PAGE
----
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Lesser-Known Facts About Glasgow

By wizu | 10 April 2023

As Scotland’s largest city by area, Glasgow has the largest population, with over 590,000 people! Yet, the city has fewer tourists than Edinburgh, though it’s catching up with more tourists finding this beautiful city each year. The city is home to Glasgow Cathedral, the Riverside Museum of Transport, and so much more.

If you’ve never been to Glasgow, you don’t know what you’re missing! We’ve put together some lesser-known facts about Glasgow that cover history, people, and more!


1. Glasgow’s Connections Go Back to Ancient Rome

The city has connections with the River Clyde that go back to ancient Roman times. For thousands of years, the river was the main fishing site for the country’s ancient tribes. When the Romans arrived 2,000 years ago, the tribespeople were not happy with the outposts the Romans built along the Antonine Wall.

For this reason, the Romans had to spend a huge amount of resources to man the wall. Only 23 years after it was completed, the Romans decided it was easier to leave Scotland rather than waste more resources along the wall.


2. Founded in the 6th Century

Glasgow was officially founded in the 6th century, hundreds of years after the Romans left. St. Mungo was established as a church on the Molendinar Burn, on the site where the Glasgow Cathedral now stands. The church was a place of pilgrimage for those who wanted to visit St. Mungo’s final resting place.

You can probably figure out what happened next. Over time, the religious place of pilgrimage attracted market traders who eventually built shops and permanent homes near the church.


3. The Meaning of “Glasgow” & the City’s Name of Endearment

The name “Glasgow” first appeared in the early 1100s as “Glagu” or “Glascou.” In the Gaelic language, the name means “green hollow” and probably refers to a ravine that’s located to the east of Glasgow Cathedral.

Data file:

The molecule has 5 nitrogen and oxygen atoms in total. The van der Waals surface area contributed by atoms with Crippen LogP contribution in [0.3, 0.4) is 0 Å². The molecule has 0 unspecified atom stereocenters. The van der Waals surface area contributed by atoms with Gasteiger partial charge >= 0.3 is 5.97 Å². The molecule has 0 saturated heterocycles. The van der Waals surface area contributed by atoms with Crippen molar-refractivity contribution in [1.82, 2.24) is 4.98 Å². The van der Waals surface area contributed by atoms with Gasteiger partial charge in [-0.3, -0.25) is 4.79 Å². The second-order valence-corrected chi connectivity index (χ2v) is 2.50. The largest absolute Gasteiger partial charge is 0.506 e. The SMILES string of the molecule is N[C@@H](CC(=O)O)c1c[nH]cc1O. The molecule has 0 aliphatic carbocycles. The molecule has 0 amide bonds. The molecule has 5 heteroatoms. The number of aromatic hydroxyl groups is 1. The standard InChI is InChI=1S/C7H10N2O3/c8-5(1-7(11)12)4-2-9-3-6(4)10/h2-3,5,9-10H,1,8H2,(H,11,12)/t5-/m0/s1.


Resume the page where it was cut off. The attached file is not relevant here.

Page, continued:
The city is also known as “dear green place” by city residents, referring to the city itself.


4. Gaelic’s Still Spoken in the City

Gaelic is spoken in Glasgow today, and the use of this language is one of the highest in Scotland, outside of the Highlands.

The only city in Scotland with a higher percentage of Gaelic speakers is Inverness, which is usually thought of as the capital of the Highlands. The Gaelic-only TV station BBC Alba has its studios on the River Clyde.


5. The Oldest Public Holiday Started in Glasgow

The Glasgow Fair is one of the oldest public holidays in the world. It started in 1190 in Glasgow and started as a way for people to meet and sell cattle and horses. Over time, however, the event turned into a festival that included amusements, theatre shows, and more.

While the fair was originally held near Glasgow Cathedral, it was moved to Bellahouston Park in the 1800s.


6. Glasgow Cathedral One of the Oldest Buildings

Glasgow Cathedral is one of the oldest buildings in the city; however, not many visitors know that the oldest house is located nearby on Castle Street, just a short distance from the cathedral.